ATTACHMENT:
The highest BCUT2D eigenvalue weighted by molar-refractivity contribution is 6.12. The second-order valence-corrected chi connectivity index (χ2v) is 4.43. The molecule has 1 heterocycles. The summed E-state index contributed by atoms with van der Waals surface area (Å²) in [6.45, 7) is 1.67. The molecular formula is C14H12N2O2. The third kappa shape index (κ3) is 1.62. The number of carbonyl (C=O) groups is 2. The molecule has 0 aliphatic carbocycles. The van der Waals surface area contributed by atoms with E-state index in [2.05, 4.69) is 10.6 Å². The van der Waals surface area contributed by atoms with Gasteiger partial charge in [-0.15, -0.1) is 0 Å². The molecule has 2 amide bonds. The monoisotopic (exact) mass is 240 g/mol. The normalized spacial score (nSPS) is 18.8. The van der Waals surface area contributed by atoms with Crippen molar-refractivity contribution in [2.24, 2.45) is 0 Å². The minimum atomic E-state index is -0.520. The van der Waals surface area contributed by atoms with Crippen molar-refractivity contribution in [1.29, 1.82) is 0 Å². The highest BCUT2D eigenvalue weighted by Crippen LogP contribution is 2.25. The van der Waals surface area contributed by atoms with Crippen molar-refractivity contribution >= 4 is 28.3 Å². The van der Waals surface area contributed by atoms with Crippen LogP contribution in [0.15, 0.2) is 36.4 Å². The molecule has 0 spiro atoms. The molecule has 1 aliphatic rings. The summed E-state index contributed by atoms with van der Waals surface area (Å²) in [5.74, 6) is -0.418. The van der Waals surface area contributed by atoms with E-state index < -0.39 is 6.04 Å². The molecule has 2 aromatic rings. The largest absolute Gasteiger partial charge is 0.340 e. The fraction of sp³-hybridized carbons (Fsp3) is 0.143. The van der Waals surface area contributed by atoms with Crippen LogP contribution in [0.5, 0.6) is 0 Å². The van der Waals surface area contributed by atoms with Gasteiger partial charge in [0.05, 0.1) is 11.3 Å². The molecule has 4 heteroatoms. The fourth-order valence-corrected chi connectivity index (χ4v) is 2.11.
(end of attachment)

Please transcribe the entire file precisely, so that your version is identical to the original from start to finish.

The highest BCUT2D eigenvalue weighted by molar-refractivity contribution is 6.12. The second-order valence-corrected chi connectivity index (χ2v) is 4.43. The molecule has 1 heterocycles. The summed E-state index contributed by atoms with van der Waals surface area (Å²) in [6.45, 7) is 1.67. The molecular formula is C14H12N2O2. The third kappa shape index (κ3) is 1.62. The number of carbonyl (C=O) groups is 2. The molecule has 0 aliphatic carbocycles. The van der Waals surface area contributed by atoms with E-state index in [2.05, 4.69) is 10.6 Å². The van der Waals surface area contributed by atoms with Gasteiger partial charge in [-0.15, -0.1) is 0 Å². The molecule has 2 amide bonds. The monoisotopic (exact) mass is 240 g/mol. The normalized spacial score (nSPS) is 18.8. The van der Waals surface area contributed by atoms with Crippen molar-refractivity contribution in [2.24, 2.45) is 0 Å². The minimum atomic E-state index is -0.520. The van der Waals surface area contributed by atoms with Crippen molar-refractivity contribution in [1.29, 1.82) is 0 Å². The highest BCUT2D eigenvalue weighted by Crippen LogP contribution is 2.25. The van der Waals surface area contributed by atoms with Crippen molar-refractivity contribution >= 4 is 28.3 Å². The van der Waals surface area contributed by atoms with Crippen LogP contribution in [0.15, 0.2) is 36.4 Å². The molecule has 0 spiro atoms. The molecule has 1 aliphatic rings. The summed E-state index contributed by atoms with van der Waals surface area (Å²) in [5.74, 6) is -0.418. The van der Waals surface area contributed by atoms with E-state index < -0.39 is 6.04 Å². The molecule has 2 aromatic rings. The largest absolute Gasteiger partial charge is 0.340 e. The fraction of sp³-hybridized carbons (Fsp3) is 0.143. The van der Waals surface area contributed by atoms with Crippen LogP contribution in [0.5, 0.6) is 0 Å². The van der Waals surface area contributed by atoms with Gasteiger partial charge in [0.05, 0.1) is 11.3 Å². The molecule has 4 heteroatoms. The fourth-order valence-corrected chi connectivity index (χ4v) is 2.11.